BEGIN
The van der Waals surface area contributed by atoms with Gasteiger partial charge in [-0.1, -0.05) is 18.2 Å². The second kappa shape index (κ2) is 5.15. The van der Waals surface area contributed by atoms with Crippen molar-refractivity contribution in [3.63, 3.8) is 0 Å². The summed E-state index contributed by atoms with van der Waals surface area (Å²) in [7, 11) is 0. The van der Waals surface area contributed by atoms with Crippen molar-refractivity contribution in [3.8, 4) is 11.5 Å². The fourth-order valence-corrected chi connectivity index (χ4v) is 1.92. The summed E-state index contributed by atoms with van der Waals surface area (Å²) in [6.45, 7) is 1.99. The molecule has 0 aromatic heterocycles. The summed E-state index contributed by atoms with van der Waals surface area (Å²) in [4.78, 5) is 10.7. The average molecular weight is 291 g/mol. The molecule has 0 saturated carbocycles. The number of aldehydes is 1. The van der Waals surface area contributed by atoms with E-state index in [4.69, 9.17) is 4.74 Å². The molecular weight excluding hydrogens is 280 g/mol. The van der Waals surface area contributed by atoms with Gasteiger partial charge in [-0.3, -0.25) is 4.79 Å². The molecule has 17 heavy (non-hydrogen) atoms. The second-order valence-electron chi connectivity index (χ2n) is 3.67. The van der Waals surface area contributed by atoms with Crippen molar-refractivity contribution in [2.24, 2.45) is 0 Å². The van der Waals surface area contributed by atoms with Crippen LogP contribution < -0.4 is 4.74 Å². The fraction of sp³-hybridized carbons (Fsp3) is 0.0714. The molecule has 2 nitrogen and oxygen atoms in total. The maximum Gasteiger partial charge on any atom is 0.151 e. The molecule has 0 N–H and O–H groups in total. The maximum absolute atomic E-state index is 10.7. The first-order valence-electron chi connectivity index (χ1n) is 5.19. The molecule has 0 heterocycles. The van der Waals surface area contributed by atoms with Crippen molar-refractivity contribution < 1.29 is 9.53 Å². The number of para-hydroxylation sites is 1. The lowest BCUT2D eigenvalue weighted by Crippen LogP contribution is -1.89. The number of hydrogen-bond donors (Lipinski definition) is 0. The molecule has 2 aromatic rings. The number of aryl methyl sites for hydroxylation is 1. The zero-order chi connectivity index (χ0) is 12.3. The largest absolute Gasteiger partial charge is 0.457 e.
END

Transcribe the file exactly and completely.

The van der Waals surface area contributed by atoms with Gasteiger partial charge in [-0.1, -0.05) is 18.2 Å². The second kappa shape index (κ2) is 5.15. The van der Waals surface area contributed by atoms with Crippen molar-refractivity contribution in [3.63, 3.8) is 0 Å². The summed E-state index contributed by atoms with van der Waals surface area (Å²) in [7, 11) is 0. The van der Waals surface area contributed by atoms with Crippen molar-refractivity contribution in [3.8, 4) is 11.5 Å². The fourth-order valence-corrected chi connectivity index (χ4v) is 1.92. The summed E-state index contributed by atoms with van der Waals surface area (Å²) in [6.45, 7) is 1.99. The molecule has 0 aromatic heterocycles. The summed E-state index contributed by atoms with van der Waals surface area (Å²) in [4.78, 5) is 10.7. The average molecular weight is 291 g/mol. The molecule has 0 saturated carbocycles. The number of aldehydes is 1. The van der Waals surface area contributed by atoms with E-state index in [4.69, 9.17) is 4.74 Å². The molecular weight excluding hydrogens is 280 g/mol. The van der Waals surface area contributed by atoms with Gasteiger partial charge in [-0.3, -0.25) is 4.79 Å². The molecule has 17 heavy (non-hydrogen) atoms. The second-order valence-electron chi connectivity index (χ2n) is 3.67. The van der Waals surface area contributed by atoms with Crippen molar-refractivity contribution in [2.24, 2.45) is 0 Å². The van der Waals surface area contributed by atoms with Crippen LogP contribution < -0.4 is 4.74 Å². The fraction of sp³-hybridized carbons (Fsp3) is 0.0714. The molecule has 2 nitrogen and oxygen atoms in total. The maximum Gasteiger partial charge on any atom is 0.151 e. The molecule has 0 N–H and O–H groups in total. The maximum absolute atomic E-state index is 10.7. The first-order valence-electron chi connectivity index (χ1n) is 5.19. The molecule has 0 heterocycles. The van der Waals surface area contributed by atoms with Crippen molar-refractivity contribution < 1.29 is 9.53 Å². The number of para-hydroxylation sites is 1. The lowest BCUT2D eigenvalue weighted by Crippen LogP contribution is -1.89. The number of hydrogen-bond donors (Lipinski definition) is 0. The molecule has 2 aromatic rings. The number of aryl methyl sites for hydroxylation is 1. The zero-order chi connectivity index (χ0) is 12.3. The largest absolute Gasteiger partial charge is 0.457 e.